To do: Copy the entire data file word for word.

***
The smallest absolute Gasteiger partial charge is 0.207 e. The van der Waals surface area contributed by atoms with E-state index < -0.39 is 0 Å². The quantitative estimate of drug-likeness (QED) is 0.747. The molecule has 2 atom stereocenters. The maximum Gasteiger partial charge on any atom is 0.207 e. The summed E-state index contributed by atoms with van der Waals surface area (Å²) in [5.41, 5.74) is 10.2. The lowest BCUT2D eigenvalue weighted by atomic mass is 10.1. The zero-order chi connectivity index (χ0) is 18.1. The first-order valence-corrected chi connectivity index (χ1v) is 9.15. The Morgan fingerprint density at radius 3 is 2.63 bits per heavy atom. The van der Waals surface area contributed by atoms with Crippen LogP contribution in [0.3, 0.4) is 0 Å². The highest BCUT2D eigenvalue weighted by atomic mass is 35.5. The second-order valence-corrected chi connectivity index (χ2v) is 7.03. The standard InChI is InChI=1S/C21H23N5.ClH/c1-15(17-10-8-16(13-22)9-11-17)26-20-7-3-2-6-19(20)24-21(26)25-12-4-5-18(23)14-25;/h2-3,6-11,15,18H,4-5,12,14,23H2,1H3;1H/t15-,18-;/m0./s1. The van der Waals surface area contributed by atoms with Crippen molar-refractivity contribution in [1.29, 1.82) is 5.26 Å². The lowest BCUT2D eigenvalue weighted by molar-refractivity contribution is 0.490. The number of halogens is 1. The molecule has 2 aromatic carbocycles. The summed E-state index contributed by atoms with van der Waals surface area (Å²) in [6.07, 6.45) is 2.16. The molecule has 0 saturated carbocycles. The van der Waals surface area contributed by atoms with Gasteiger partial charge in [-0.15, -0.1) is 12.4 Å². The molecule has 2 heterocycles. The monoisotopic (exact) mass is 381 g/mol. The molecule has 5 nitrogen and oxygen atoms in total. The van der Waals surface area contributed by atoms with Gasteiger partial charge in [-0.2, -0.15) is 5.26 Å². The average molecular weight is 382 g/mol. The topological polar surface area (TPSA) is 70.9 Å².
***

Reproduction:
The smallest absolute Gasteiger partial charge is 0.207 e. The van der Waals surface area contributed by atoms with E-state index < -0.39 is 0 Å². The quantitative estimate of drug-likeness (QED) is 0.747. The molecule has 2 atom stereocenters. The maximum Gasteiger partial charge on any atom is 0.207 e. The summed E-state index contributed by atoms with van der Waals surface area (Å²) in [5.41, 5.74) is 10.2. The lowest BCUT2D eigenvalue weighted by atomic mass is 10.1. The zero-order chi connectivity index (χ0) is 18.1. The first-order valence-corrected chi connectivity index (χ1v) is 9.15. The Morgan fingerprint density at radius 3 is 2.63 bits per heavy atom. The van der Waals surface area contributed by atoms with Crippen LogP contribution in [0.3, 0.4) is 0 Å². The highest BCUT2D eigenvalue weighted by atomic mass is 35.5. The second-order valence-corrected chi connectivity index (χ2v) is 7.03. The standard InChI is InChI=1S/C21H23N5.ClH/c1-15(17-10-8-16(13-22)9-11-17)26-20-7-3-2-6-19(20)24-21(26)25-12-4-5-18(23)14-25;/h2-3,6-11,15,18H,4-5,12,14,23H2,1H3;1H/t15-,18-;/m0./s1. The van der Waals surface area contributed by atoms with Crippen molar-refractivity contribution in [1.29, 1.82) is 5.26 Å². The lowest BCUT2D eigenvalue weighted by molar-refractivity contribution is 0.490. The number of halogens is 1. The molecule has 2 aromatic carbocycles. The summed E-state index contributed by atoms with van der Waals surface area (Å²) in [6.07, 6.45) is 2.16. The molecule has 0 saturated carbocycles. The van der Waals surface area contributed by atoms with Gasteiger partial charge in [-0.15, -0.1) is 12.4 Å². The molecule has 2 heterocycles. The monoisotopic (exact) mass is 381 g/mol. The molecule has 5 nitrogen and oxygen atoms in total. The van der Waals surface area contributed by atoms with Gasteiger partial charge in [-0.2, -0.15) is 5.26 Å². The average molecular weight is 382 g/mol. The topological polar surface area (TPSA) is 70.9 Å².